Evanston seniors Christopher Russo and Joe Seguine-Hall saved their best for last.

So did junior Ryan Knohl and sophomore Adrian Lafont-Mueller.

The foursome combined to take down one of the most unapproachable ETHS school records — – in the 400-yard freestyle relay — at the Burton Aquatic Center and earned a second place finish Saturday in that event at the Illinois High School Association state finals.

With an effort of 3 minutes, 6.65 seconds, the unit of Russo, Seguine-Hall, Knohl and Lafont-Mueller erased the old school mark of 3:06.93 set in 2001.

The four swimmers produced Evanston’s highest relay finish since 2005 and also helped the Wildkits crack the top 10 in the team standings for the first time since that 2005 squad captured the state crown. ETHS totaled 38 points in the two-day test at their own pool and trailed only Normal University High (123), Libertyville (120), Hinsdale Central (108), Naperville Central (95), Glenbrook South (85), New Trier (80), Metea Valley (76), Peoria Notre Dame (65) and Normal Community West (44) in the team race.

Evanston’s point total also included an 8th place finish in the 200 freestyle relay, plus an 11th -12th showing by Russo and Seguine-Hall in the 100 freestyle.

In the 400 relay, Russo rallied the Kits from fourth place to second with his split of 46.72 on the No. 2 leg, and Seguine-Hall brought home the second place finish with an anchor leg of 46.09. Normal U-High won the race in 3:03.97 to apply the finishing touches to the first ever state team championship won by a Downstate school since the state series began back in 1932.

But to a man, the host Wildkits didn’t mind “settling” for second place, not after wiping the legendary 2001 quartet of Sean McCaffrey, Terry Silkaitis, Blake Wallace and Seth Weidmann off the record board.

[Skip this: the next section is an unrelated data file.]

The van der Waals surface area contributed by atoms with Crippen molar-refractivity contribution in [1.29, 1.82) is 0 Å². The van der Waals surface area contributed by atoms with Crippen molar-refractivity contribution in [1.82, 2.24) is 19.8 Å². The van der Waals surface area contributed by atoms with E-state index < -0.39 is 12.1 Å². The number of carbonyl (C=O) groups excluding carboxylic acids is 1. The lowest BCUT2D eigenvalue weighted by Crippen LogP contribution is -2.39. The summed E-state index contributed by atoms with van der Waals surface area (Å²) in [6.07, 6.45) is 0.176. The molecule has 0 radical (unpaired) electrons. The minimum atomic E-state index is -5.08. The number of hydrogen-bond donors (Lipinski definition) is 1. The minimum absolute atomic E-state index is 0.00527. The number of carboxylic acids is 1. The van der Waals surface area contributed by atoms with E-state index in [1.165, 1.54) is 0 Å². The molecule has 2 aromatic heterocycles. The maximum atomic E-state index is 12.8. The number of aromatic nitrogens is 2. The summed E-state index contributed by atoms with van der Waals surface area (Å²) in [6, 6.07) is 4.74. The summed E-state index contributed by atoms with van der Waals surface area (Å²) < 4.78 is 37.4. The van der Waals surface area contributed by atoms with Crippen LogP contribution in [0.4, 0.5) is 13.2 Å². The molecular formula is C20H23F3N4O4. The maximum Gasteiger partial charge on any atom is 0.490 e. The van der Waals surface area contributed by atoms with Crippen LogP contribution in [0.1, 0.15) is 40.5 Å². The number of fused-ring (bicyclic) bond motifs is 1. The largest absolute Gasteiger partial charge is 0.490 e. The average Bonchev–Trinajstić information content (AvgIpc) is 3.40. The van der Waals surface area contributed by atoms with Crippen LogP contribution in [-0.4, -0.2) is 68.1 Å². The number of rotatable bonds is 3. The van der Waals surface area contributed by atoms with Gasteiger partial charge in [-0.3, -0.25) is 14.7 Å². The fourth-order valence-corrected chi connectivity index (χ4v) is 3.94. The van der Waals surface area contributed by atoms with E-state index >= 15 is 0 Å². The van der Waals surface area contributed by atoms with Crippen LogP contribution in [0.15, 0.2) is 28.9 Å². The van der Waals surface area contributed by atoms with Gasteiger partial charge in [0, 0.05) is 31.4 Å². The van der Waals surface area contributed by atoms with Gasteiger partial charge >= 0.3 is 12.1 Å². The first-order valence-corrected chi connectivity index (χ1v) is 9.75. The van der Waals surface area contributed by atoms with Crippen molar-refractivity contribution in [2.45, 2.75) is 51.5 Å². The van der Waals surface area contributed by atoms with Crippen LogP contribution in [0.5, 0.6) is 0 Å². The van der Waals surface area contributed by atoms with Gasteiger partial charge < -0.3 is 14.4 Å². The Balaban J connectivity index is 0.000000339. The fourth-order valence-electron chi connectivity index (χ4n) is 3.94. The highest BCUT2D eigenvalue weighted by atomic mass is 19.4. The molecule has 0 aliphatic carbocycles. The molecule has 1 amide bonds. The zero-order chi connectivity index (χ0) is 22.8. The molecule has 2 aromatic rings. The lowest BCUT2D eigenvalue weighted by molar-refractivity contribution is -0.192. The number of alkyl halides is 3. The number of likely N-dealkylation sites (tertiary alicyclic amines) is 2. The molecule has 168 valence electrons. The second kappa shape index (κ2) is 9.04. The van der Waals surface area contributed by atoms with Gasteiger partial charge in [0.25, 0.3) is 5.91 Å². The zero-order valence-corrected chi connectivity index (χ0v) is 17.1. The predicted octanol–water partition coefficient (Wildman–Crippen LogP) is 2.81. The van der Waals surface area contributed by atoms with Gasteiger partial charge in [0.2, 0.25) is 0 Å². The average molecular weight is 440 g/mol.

“When I hit the wall and saw we were under that record, it was one of the best feelings ever for me,” said Seguine-Hall.  “And it’s very satisfying, especially because we beat New Trier (6th overall) after living in their shadow the entire season. When it came down to it, we beat them when it mattered the most.

“This morning I had a text from one of my former teammates that the team captain from my freshman year, Will Sparks, had been in a bad car accident and he asked me to dedicate my performance today to him. So I just swam as fast as I could and put the pain behind me.”

“It just feels so fantastic!” exclaimed Russo. “We thought this was possible since the beginning of the year, because that record has been up there for a long time. We really wanted to take it down.

“After the sectional we knew we were oh-so-close. Today I volunteered to go first, because I thought with a low 47 (Lafont-Mueller opened with a  47.32 split) we could maybe go one second faster as a team. But it really didn’t matter because we all swam great. I’m glad I got a chance to swim with these guys. We beat New Trier, got the school record and made the All-American (national) cut, too.

“You can’t ask for anything more than that.”

The runnerup relay finish helped Knohl wipe out the frustration of failing to qualify for the finals after falling short in Friday’s preliminary individual swims in the 500 freestyle and 200 freestyle. Saturday, he contributed a sizzling leg of 46.52.

“We just let it all out today,” Knohl said. “I think it’s awesome! I’m so happy and so proud of all our guys. We went so fast!”

“That was a great way to cap the season, especially for the seniors,” said ETHS head coach Kevin Auger. “We didn’t have that one superstar on the relay that carries you, so the whole relay had to get up and swim to get that record. When we do well, everyone has to do well.

“Earlier in the season I did think it was possible to get that record this year. After the sectional, I knew it could come down. They got it and deservedly so. Both Chris and Joe had great meets, and for both of them it was four years of just getting better and better.

“Joe especially works hard, just like the rest of the guys, and he improved so much over the last couple of seasons. He takes careful strokes, even in practice, and he thinks a lot about his technique, his turns, his starts. He’s learned a lot in the last little while here, and with that learning, he got even faster. I expect him to be way better in college, too.”

Russo did drop his time in the open 100 on his way to 11th place in that race with a 47.16, .09 better than his prelim swim. Seguine-Hall’s 12th place time of 47.42 turned out to be just a warmup for a big finish.

In the 200 freestyle relay, the team of junior Christian Stankovic, Seguine-Hall, sophomore Axel  Lafont-Mueller and Russo tied for 8th in 1:26.76, same as Oak Park-River Forest. Russo’s surge over the final 50 yards resulted in a split of 20.91 to force that tie.